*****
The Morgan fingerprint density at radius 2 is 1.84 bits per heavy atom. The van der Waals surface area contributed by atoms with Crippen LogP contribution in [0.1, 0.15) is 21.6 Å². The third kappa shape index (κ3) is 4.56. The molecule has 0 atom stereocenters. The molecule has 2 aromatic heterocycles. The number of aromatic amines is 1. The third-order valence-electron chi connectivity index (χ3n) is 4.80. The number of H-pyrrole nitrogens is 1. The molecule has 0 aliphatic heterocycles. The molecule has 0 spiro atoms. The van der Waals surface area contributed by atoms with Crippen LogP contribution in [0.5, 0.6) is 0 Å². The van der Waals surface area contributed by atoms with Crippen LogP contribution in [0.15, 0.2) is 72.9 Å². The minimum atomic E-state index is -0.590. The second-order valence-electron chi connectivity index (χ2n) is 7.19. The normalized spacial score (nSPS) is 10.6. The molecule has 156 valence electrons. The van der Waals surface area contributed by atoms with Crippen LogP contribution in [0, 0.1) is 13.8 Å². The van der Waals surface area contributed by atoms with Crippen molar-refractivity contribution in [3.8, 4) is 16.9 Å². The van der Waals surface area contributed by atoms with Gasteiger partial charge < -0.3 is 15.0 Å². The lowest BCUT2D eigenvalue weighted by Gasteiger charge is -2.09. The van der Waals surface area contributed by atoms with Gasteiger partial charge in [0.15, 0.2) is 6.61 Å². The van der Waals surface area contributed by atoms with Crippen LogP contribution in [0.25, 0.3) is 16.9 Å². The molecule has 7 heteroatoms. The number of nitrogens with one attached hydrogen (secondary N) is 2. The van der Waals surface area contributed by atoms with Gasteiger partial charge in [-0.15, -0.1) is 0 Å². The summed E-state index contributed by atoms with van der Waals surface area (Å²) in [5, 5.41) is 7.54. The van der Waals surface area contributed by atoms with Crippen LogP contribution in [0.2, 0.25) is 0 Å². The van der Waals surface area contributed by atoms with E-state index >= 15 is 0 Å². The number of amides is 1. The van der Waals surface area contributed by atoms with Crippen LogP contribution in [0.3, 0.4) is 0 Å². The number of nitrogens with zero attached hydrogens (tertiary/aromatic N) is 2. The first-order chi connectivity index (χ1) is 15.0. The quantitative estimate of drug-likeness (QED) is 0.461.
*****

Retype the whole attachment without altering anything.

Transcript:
The Morgan fingerprint density at radius 2 is 1.84 bits per heavy atom. The van der Waals surface area contributed by atoms with Crippen LogP contribution in [0.1, 0.15) is 21.6 Å². The third kappa shape index (κ3) is 4.56. The molecule has 0 atom stereocenters. The molecule has 2 aromatic heterocycles. The number of aromatic amines is 1. The third-order valence-electron chi connectivity index (χ3n) is 4.80. The number of H-pyrrole nitrogens is 1. The molecule has 0 aliphatic heterocycles. The molecule has 0 spiro atoms. The van der Waals surface area contributed by atoms with Crippen LogP contribution in [0.5, 0.6) is 0 Å². The van der Waals surface area contributed by atoms with Crippen LogP contribution in [0.15, 0.2) is 72.9 Å². The minimum atomic E-state index is -0.590. The second-order valence-electron chi connectivity index (χ2n) is 7.19. The normalized spacial score (nSPS) is 10.6. The molecule has 156 valence electrons. The van der Waals surface area contributed by atoms with Crippen LogP contribution in [0, 0.1) is 13.8 Å². The van der Waals surface area contributed by atoms with Crippen molar-refractivity contribution in [3.8, 4) is 16.9 Å². The van der Waals surface area contributed by atoms with Gasteiger partial charge < -0.3 is 15.0 Å². The lowest BCUT2D eigenvalue weighted by Gasteiger charge is -2.09. The van der Waals surface area contributed by atoms with Gasteiger partial charge in [0.15, 0.2) is 6.61 Å². The van der Waals surface area contributed by atoms with Crippen LogP contribution in [0.25, 0.3) is 16.9 Å². The molecule has 7 heteroatoms. The number of nitrogens with one attached hydrogen (secondary N) is 2. The van der Waals surface area contributed by atoms with Gasteiger partial charge in [-0.15, -0.1) is 0 Å². The summed E-state index contributed by atoms with van der Waals surface area (Å²) in [5, 5.41) is 7.54. The van der Waals surface area contributed by atoms with Crippen LogP contribution in [0.2, 0.25) is 0 Å². The van der Waals surface area contributed by atoms with E-state index >= 15 is 0 Å². The number of amides is 1. The van der Waals surface area contributed by atoms with Crippen LogP contribution in [0.3, 0.4) is 0 Å². The number of nitrogens with zero attached hydrogens (tertiary/aromatic N) is 2. The first-order chi connectivity index (χ1) is 15.0. The quantitative estimate of drug-likeness (QED) is 0.461.